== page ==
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Call for Stronger Recommendations About Supplement Use During Chemotherapy

Call for Stronger Recommendations About Supplement Use During Chemotherapy

The article by Drs. Labriola and Livingston is
the first written collaboration of which I am aware between a doctor
of naturopathic medicine and a professor of medicine at a major state
university. The authors present a thorough review of the available
information on interactions between dietary
antioxidants, both natural and supplements, and chemotherapy.

Of necessity, the review relies heavily on interactions observed in
the laboratory and animals, since little, if any, human data appear
to be available. In fact, the only reference cited that seems
to bear directly on this issue in humans, by Erhola et al, was
published in the fairly obscure journal Free Radical Biology and Medicine.
Even this reference contains no clinically useful information,
however. Also, it provides no data to justify the assertion by
Labriola and Livingston that “such a reduction in concentration
of free radicals generated by chemotherapeutic agents has the same
effect as a reduction in dose.”

Nonetheless, the authors raise grave concerns about the possibility
that cancer patients may jeopardize their ultimate chance of cure and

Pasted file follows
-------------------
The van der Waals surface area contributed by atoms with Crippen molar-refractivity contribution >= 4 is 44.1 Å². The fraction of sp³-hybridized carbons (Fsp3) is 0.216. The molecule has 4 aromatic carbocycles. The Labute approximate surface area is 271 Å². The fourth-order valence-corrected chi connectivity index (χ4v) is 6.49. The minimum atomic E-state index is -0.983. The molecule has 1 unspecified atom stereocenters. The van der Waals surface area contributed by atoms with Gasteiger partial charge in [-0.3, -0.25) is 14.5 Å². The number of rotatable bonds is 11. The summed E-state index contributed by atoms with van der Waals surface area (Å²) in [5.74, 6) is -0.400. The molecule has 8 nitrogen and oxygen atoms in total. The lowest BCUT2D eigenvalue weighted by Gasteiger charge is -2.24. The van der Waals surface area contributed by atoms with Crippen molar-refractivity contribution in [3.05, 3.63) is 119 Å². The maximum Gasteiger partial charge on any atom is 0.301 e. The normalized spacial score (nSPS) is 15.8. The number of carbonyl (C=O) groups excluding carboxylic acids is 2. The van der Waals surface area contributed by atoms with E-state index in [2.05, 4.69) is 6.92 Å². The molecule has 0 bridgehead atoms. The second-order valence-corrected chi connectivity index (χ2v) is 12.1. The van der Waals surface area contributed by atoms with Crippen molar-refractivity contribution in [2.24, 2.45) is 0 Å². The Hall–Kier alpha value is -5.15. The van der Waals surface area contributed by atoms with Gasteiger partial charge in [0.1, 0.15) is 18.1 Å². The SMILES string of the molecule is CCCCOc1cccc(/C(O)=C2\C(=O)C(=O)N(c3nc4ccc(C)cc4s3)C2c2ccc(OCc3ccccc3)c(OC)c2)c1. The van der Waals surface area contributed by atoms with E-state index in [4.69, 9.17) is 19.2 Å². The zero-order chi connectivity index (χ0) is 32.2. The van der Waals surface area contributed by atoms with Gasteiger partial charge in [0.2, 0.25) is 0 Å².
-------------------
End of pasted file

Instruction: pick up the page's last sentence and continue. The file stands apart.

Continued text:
survival by taking various dietary supplements with antioxidant
activity during chemotherapy programs. If this may be a potentially
major public health issue, however, the authors’ remedies are
surprisingly low key. One would have expected that, given that there
is proven scientific evidence of the value of chemotherapy and no
evidence for the value of dietary supplements, the authors would have
recommended against dietary supplements entirely!

Drs. Labriola and Livingston are very well known to the medical
community, as well as the press in the Northwest. Their article
received wide coverage in the local media. One would have hoped that
such prominent authors, whose opinion carries great weight with both
their professional peers and laypeople, would have made a stronger
statement against the use of dietary supplements during chemotherapy.
Media coverage of such a recommendation might have saved lives.

Charles M. Bagley, Jr, MD
Northwest Cancer Center
Seattle, Washington

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